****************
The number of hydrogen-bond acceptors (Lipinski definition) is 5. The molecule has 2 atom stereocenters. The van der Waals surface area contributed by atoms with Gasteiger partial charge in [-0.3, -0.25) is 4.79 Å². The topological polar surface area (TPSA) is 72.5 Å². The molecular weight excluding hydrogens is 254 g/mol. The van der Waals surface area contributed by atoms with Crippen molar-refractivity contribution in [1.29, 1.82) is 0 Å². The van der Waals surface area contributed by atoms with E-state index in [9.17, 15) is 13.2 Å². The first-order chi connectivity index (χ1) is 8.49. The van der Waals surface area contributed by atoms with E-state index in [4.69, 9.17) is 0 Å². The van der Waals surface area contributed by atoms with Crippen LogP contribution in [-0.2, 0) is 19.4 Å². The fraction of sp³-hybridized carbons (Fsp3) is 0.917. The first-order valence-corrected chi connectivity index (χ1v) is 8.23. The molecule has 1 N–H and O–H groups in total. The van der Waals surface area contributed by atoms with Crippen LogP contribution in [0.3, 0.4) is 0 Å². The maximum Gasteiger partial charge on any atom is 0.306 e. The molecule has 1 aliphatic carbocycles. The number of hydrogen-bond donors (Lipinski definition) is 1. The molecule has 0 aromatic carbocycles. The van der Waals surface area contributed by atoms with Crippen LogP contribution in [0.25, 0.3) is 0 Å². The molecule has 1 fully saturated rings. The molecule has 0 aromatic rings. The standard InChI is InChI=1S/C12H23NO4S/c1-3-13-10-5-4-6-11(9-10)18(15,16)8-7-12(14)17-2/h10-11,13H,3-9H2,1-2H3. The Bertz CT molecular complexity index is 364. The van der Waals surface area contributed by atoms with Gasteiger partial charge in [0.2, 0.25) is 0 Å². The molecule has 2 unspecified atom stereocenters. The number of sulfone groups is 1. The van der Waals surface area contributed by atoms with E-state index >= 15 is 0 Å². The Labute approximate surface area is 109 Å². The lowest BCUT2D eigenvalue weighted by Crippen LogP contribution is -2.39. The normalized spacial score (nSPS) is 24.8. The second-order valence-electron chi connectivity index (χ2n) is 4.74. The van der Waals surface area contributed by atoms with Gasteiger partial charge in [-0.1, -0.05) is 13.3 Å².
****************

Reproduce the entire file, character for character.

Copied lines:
The number of hydrogen-bond acceptors (Lipinski definition) is 5. The molecule has 2 atom stereocenters. The van der Waals surface area contributed by atoms with Gasteiger partial charge in [-0.3, -0.25) is 4.79 Å². The topological polar surface area (TPSA) is 72.5 Å². The molecular weight excluding hydrogens is 254 g/mol. The van der Waals surface area contributed by atoms with Crippen molar-refractivity contribution in [1.29, 1.82) is 0 Å². The van der Waals surface area contributed by atoms with E-state index in [9.17, 15) is 13.2 Å². The first-order chi connectivity index (χ1) is 8.49. The van der Waals surface area contributed by atoms with E-state index in [4.69, 9.17) is 0 Å². The van der Waals surface area contributed by atoms with Crippen LogP contribution in [-0.2, 0) is 19.4 Å². The fraction of sp³-hybridized carbons (Fsp3) is 0.917. The first-order valence-corrected chi connectivity index (χ1v) is 8.23. The molecule has 1 N–H and O–H groups in total. The van der Waals surface area contributed by atoms with Crippen LogP contribution in [0.3, 0.4) is 0 Å². The maximum Gasteiger partial charge on any atom is 0.306 e. The molecule has 1 aliphatic carbocycles. The number of hydrogen-bond donors (Lipinski definition) is 1. The molecule has 0 aromatic carbocycles. The van der Waals surface area contributed by atoms with Crippen LogP contribution in [0.25, 0.3) is 0 Å². The molecule has 1 fully saturated rings. The molecule has 0 aromatic rings. The standard InChI is InChI=1S/C12H23NO4S/c1-3-13-10-5-4-6-11(9-10)18(15,16)8-7-12(14)17-2/h10-11,13H,3-9H2,1-2H3. The Bertz CT molecular complexity index is 364. The van der Waals surface area contributed by atoms with Gasteiger partial charge in [0.2, 0.25) is 0 Å². The molecule has 2 unspecified atom stereocenters. The number of sulfone groups is 1. The van der Waals surface area contributed by atoms with E-state index >= 15 is 0 Å². The Labute approximate surface area is 109 Å². The lowest BCUT2D eigenvalue weighted by Crippen LogP contribution is -2.39. The normalized spacial score (nSPS) is 24.8. The second-order valence-electron chi connectivity index (χ2n) is 4.74. The van der Waals surface area contributed by atoms with Gasteiger partial charge in [-0.1, -0.05) is 13.3 Å².